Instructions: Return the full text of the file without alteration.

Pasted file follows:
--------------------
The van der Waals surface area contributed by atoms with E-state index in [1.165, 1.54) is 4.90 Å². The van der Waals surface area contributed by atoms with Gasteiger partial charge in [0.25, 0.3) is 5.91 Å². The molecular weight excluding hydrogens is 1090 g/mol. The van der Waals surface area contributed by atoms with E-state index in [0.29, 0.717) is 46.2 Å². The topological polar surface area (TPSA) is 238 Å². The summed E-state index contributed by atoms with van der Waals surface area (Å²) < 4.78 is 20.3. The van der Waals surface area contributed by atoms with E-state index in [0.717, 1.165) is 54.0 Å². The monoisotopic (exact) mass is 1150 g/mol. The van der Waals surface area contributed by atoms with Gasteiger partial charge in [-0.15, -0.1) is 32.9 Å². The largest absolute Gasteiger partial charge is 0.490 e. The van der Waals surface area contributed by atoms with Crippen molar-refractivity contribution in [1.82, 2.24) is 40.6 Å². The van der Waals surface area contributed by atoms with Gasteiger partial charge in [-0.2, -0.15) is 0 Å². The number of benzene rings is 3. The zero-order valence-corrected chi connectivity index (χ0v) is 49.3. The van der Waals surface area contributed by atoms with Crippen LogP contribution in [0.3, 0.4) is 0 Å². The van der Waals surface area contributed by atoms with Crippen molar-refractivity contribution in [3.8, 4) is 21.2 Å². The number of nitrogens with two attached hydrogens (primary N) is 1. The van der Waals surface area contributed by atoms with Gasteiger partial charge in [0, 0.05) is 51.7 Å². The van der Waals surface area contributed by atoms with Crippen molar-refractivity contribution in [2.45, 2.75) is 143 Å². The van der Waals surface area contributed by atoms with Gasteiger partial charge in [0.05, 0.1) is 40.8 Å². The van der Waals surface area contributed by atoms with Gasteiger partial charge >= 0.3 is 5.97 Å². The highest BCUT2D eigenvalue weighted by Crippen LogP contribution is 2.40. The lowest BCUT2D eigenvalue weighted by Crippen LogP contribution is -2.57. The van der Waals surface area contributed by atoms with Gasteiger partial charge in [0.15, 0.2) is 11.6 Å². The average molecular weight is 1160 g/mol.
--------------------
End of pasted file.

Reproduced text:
The van der Waals surface area contributed by atoms with E-state index in [1.165, 1.54) is 4.90 Å². The van der Waals surface area contributed by atoms with Gasteiger partial charge in [0.25, 0.3) is 5.91 Å². The molecular weight excluding hydrogens is 1090 g/mol. The van der Waals surface area contributed by atoms with E-state index in [0.29, 0.717) is 46.2 Å². The topological polar surface area (TPSA) is 238 Å². The summed E-state index contributed by atoms with van der Waals surface area (Å²) < 4.78 is 20.3. The van der Waals surface area contributed by atoms with E-state index in [0.717, 1.165) is 54.0 Å². The monoisotopic (exact) mass is 1150 g/mol. The van der Waals surface area contributed by atoms with Gasteiger partial charge in [-0.15, -0.1) is 32.9 Å². The largest absolute Gasteiger partial charge is 0.490 e. The van der Waals surface area contributed by atoms with Crippen molar-refractivity contribution in [1.82, 2.24) is 40.6 Å². The van der Waals surface area contributed by atoms with Gasteiger partial charge in [-0.2, -0.15) is 0 Å². The number of benzene rings is 3. The zero-order valence-corrected chi connectivity index (χ0v) is 49.3. The van der Waals surface area contributed by atoms with Crippen LogP contribution in [0.3, 0.4) is 0 Å². The van der Waals surface area contributed by atoms with Crippen molar-refractivity contribution in [3.8, 4) is 21.2 Å². The number of nitrogens with two attached hydrogens (primary N) is 1. The van der Waals surface area contributed by atoms with Gasteiger partial charge in [0, 0.05) is 51.7 Å². The van der Waals surface area contributed by atoms with Crippen molar-refractivity contribution in [2.45, 2.75) is 143 Å². The van der Waals surface area contributed by atoms with Gasteiger partial charge in [0.05, 0.1) is 40.8 Å². The van der Waals surface area contributed by atoms with Gasteiger partial charge >= 0.3 is 5.97 Å². The highest BCUT2D eigenvalue weighted by Crippen LogP contribution is 2.40. The lowest BCUT2D eigenvalue weighted by Crippen LogP contribution is -2.57. The van der Waals surface area contributed by atoms with Gasteiger partial charge in [0.15, 0.2) is 11.6 Å². The average molecular weight is 1160 g/mol.